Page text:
Alphabet Books


A is for Aisle by Susan Fry

Once my kids started school, I realized that “the alphabet” I took for granted isn’t actually made up of twenty-six letters. If you think about it, kids really have to learn multiple alphabets.

Take capital and lowercase letters, for example. They often seem to have no logical relationship to each other. Even “A” and “a” could come from separate species. And the difference between handwritten letters and fonts can make even an expert teacher sweat. Compare the “a” kids are taught to write vs. the Times New Roman “a.” Serif and sans-serif fonts can confuse kids, and deciphering some of the more decorative fonts is a downright challenge. I don’t even want to think about the cursive alphabet(s) coming in second grade.

No wonder there are so many alphabet books. alone lists 6,390.

The books seem to fall into three categories:

• Decorative books that make letters out of objects such as snakes (for S) or houses (for H).

• Theme books that revolve around a single subject, such as ballet (A is for arabesque) or sports (B is for baseball).

• Story books that create some kind of adventure around the alphabet.

While the standard alphabet books can help a child learn, they can also be tedious for grown ups and kids alike. I was happy to find the following extra-playful books, which entertain and teach at the same time.

How to Build an A, by Sara Midda. This excellent introduction actually lets kids build their own letters. The book comes with an ingenious set of foam blocks – eleven rectangles, curves, and dots – that can be combined to form all twenty-six uppercase letters. Open the book to the letter “F,” for example, and you’ll find not only the standard “F is for flower” and flower picture combination, but also a small cartoon figure building the letter to show kids which blocks to use.

AlphaOops!: The Day Z Went First, by Alethea Kontis, illustrated by Bob Kolar. When the letter Z decides he’s tired of coming last, all the letters jockey for new positions in the alphabet. An outlined alphabet on the bottom of every page means kids can compare the “new” order with the traditional one. The puns are clever enough to make grownups laugh, and the cheerful, blocky cartoons will appeal even to children too young to learn their letters.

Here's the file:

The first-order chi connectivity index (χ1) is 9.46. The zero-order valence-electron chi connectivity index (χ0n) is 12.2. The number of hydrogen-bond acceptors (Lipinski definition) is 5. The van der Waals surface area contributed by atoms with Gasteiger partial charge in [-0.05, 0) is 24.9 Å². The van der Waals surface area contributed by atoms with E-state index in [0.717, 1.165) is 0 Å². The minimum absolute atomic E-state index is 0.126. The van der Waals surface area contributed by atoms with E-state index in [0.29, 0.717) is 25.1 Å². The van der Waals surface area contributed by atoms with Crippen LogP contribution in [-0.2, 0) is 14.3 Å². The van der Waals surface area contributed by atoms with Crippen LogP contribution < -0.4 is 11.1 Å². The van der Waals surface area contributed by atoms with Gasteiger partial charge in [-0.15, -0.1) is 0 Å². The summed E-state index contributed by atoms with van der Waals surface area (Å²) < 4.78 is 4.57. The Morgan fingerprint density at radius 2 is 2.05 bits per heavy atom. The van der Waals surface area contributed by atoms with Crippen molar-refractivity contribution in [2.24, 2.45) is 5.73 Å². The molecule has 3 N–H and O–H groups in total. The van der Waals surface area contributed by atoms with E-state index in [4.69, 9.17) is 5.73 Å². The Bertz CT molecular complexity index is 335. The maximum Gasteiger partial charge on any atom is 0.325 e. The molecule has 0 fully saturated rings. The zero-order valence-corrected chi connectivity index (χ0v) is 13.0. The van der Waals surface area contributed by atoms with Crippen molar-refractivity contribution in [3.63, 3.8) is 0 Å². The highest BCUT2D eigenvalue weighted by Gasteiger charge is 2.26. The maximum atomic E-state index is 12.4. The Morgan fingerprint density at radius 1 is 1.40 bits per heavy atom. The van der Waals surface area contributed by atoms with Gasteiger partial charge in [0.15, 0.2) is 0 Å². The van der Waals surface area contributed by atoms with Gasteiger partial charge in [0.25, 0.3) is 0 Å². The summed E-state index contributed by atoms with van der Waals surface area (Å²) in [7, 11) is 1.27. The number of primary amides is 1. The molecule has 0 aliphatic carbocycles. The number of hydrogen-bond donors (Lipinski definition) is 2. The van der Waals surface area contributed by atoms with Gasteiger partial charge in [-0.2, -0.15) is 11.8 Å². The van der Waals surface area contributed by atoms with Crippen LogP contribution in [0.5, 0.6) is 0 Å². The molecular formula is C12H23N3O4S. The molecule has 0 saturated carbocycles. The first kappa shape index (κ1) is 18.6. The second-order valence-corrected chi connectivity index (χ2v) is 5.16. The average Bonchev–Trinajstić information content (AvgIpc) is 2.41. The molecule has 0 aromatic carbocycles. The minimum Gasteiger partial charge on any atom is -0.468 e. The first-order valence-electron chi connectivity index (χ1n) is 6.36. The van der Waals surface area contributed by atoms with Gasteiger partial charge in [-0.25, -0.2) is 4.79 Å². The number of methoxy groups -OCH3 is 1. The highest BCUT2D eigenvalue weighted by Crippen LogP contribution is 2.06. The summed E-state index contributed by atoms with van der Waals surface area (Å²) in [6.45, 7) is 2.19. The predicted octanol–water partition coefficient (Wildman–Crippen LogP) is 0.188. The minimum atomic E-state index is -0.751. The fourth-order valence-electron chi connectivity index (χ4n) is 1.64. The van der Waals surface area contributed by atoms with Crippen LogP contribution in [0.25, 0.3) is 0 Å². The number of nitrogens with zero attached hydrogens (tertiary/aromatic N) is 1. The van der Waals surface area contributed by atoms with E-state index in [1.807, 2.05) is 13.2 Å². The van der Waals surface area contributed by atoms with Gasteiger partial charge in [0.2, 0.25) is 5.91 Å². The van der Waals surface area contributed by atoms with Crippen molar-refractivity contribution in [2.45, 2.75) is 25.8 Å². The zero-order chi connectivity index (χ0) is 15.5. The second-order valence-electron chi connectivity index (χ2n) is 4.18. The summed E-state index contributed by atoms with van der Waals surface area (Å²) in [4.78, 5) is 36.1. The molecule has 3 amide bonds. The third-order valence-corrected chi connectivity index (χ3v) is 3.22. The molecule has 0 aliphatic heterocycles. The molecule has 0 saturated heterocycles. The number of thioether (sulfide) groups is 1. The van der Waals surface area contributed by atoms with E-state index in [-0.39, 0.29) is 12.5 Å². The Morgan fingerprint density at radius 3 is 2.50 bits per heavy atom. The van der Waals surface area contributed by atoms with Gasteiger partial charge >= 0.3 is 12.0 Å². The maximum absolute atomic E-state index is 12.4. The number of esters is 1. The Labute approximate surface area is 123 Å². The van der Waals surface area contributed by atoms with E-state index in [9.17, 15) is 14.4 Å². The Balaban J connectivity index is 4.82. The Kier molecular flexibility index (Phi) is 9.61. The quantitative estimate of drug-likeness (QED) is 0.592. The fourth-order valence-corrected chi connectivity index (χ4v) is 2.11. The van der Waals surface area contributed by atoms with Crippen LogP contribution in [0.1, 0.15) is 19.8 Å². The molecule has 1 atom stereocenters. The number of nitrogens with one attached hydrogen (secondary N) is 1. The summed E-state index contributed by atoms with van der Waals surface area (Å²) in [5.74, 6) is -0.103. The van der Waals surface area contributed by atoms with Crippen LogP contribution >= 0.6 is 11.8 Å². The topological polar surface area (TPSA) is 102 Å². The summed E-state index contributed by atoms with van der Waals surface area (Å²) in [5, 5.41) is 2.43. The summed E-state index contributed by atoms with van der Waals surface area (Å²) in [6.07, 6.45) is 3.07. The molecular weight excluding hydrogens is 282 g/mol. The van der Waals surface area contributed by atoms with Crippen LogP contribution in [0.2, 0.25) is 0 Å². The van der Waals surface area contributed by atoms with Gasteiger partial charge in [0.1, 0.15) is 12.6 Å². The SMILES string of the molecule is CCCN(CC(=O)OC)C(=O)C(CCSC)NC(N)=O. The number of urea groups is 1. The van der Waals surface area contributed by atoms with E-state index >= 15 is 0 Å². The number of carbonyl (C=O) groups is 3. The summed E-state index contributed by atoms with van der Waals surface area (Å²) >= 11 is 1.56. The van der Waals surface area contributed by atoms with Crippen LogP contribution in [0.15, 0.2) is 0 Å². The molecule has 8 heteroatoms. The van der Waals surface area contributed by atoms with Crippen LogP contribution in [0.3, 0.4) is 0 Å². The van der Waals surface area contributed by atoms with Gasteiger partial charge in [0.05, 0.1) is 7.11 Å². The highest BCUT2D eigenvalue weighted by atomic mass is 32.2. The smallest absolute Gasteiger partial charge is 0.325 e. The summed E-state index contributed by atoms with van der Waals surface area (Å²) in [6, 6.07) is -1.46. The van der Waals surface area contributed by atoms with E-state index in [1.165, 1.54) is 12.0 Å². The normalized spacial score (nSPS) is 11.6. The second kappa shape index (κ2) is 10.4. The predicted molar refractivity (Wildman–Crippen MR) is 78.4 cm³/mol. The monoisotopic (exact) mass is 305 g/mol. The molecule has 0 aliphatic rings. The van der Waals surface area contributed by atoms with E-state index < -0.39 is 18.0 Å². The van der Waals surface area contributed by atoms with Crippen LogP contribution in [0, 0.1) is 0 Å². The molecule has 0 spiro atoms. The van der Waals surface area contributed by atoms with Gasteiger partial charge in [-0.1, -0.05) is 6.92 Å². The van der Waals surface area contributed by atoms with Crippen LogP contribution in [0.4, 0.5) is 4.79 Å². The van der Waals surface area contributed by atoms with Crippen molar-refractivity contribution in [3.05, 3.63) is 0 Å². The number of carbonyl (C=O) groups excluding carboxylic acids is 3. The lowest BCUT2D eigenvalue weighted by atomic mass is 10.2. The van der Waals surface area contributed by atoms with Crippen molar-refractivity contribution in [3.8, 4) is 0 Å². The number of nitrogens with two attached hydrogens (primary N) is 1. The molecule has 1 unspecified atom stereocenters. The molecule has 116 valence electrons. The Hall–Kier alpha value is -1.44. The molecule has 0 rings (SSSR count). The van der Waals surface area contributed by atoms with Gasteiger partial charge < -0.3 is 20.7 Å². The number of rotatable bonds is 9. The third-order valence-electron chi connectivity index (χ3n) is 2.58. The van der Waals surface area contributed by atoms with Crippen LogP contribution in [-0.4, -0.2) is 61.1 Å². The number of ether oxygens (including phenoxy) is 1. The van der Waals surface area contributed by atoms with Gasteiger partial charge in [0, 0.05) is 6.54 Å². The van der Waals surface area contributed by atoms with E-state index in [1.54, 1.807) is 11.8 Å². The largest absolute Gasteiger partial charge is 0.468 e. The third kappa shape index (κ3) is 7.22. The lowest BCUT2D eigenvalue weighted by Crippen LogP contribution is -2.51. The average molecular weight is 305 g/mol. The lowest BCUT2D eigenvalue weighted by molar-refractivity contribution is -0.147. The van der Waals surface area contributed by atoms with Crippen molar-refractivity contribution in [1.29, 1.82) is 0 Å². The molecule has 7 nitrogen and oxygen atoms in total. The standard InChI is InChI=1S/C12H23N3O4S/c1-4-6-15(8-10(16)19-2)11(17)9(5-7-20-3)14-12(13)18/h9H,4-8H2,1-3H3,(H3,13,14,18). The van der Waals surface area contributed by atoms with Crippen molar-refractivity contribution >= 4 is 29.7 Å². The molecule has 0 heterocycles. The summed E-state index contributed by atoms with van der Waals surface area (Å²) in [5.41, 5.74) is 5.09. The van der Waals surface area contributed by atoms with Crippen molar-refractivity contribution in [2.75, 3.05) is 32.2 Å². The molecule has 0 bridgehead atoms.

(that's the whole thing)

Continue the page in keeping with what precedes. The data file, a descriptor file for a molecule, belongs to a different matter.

Alphabeasties: And Other Amazing Types, by Sharon Werner and Sarah Forss. I was terrified that my kids wouldn’t love this book as much as I did, but I couldn’t get my five-year-old to put it down. Each two-page spread presents an animal formed out of letters. But these aren’t ordinary letters – the authors use a wide variety of fonts to help kids understand how an “a” can be written many different ways. This book is a work of art, with heavy, satisfying paper stock and stunning, midcentury-modernish design. It even has flaps to open!

Crazy ABCs” from the Barenaked Ladies’ Snack Time. Yes, I know this song isn’t a book. But it should be. Spelling can be frustrating, and the song finds the humor in the fact that so many English words don’t sound the way they’re written. The singer explains that “Everyone knows apple ball and cat, / I wanted to get into some, you know, some stranger words.” His choices, such as “a is for aisle, g for gnarly, p for pneumonia,” will have parents and older kids in hysterics.

Susan Fry is a writer and mother in the San Francisco Bay Area. She’s written for Stanford Magazine, salon, the San Jose Mercury News, and many other publications.

Comments are closed.

Stella McCartney
30% off Chronicle Books Cookbooks
Shop all Girls Bedding at Serena & Lily.
Land Of Nod: 20% off Wall Art:
Advertise on Sweet Peas & Stilettos